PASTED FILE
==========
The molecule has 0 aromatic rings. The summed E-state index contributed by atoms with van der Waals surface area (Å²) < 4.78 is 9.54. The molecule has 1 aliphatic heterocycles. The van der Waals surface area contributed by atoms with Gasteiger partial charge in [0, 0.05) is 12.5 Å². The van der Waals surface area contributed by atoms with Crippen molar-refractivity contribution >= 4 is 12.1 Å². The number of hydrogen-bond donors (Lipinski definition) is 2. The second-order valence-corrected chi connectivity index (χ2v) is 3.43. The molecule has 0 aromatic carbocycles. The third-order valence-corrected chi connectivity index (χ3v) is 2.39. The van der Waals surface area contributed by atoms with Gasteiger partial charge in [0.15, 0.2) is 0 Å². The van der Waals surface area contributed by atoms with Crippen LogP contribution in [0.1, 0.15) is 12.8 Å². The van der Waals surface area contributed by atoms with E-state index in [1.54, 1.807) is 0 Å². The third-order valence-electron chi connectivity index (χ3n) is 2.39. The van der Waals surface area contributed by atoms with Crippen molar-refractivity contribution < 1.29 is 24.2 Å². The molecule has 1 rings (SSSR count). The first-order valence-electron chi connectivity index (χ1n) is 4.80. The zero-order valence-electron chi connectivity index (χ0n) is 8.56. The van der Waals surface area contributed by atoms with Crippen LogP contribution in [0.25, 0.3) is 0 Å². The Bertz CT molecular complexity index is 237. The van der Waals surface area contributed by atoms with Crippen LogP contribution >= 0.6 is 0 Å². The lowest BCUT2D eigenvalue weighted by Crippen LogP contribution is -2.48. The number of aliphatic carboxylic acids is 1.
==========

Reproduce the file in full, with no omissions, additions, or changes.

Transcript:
The molecule has 0 aromatic rings. The summed E-state index contributed by atoms with van der Waals surface area (Å²) < 4.78 is 9.54. The molecule has 1 aliphatic heterocycles. The van der Waals surface area contributed by atoms with Gasteiger partial charge in [0, 0.05) is 12.5 Å². The van der Waals surface area contributed by atoms with Crippen molar-refractivity contribution >= 4 is 12.1 Å². The number of hydrogen-bond donors (Lipinski definition) is 2. The second-order valence-corrected chi connectivity index (χ2v) is 3.43. The molecule has 0 aromatic carbocycles. The third-order valence-corrected chi connectivity index (χ3v) is 2.39. The van der Waals surface area contributed by atoms with Gasteiger partial charge in [0.15, 0.2) is 0 Å². The van der Waals surface area contributed by atoms with Crippen LogP contribution in [0.1, 0.15) is 12.8 Å². The van der Waals surface area contributed by atoms with E-state index in [1.54, 1.807) is 0 Å². The third-order valence-electron chi connectivity index (χ3n) is 2.39. The van der Waals surface area contributed by atoms with Crippen molar-refractivity contribution < 1.29 is 24.2 Å². The molecule has 1 rings (SSSR count). The first-order valence-electron chi connectivity index (χ1n) is 4.80. The zero-order valence-electron chi connectivity index (χ0n) is 8.56. The van der Waals surface area contributed by atoms with Crippen LogP contribution in [0.25, 0.3) is 0 Å². The Bertz CT molecular complexity index is 237. The van der Waals surface area contributed by atoms with Crippen LogP contribution >= 0.6 is 0 Å². The lowest BCUT2D eigenvalue weighted by Crippen LogP contribution is -2.48. The number of aliphatic carboxylic acids is 1.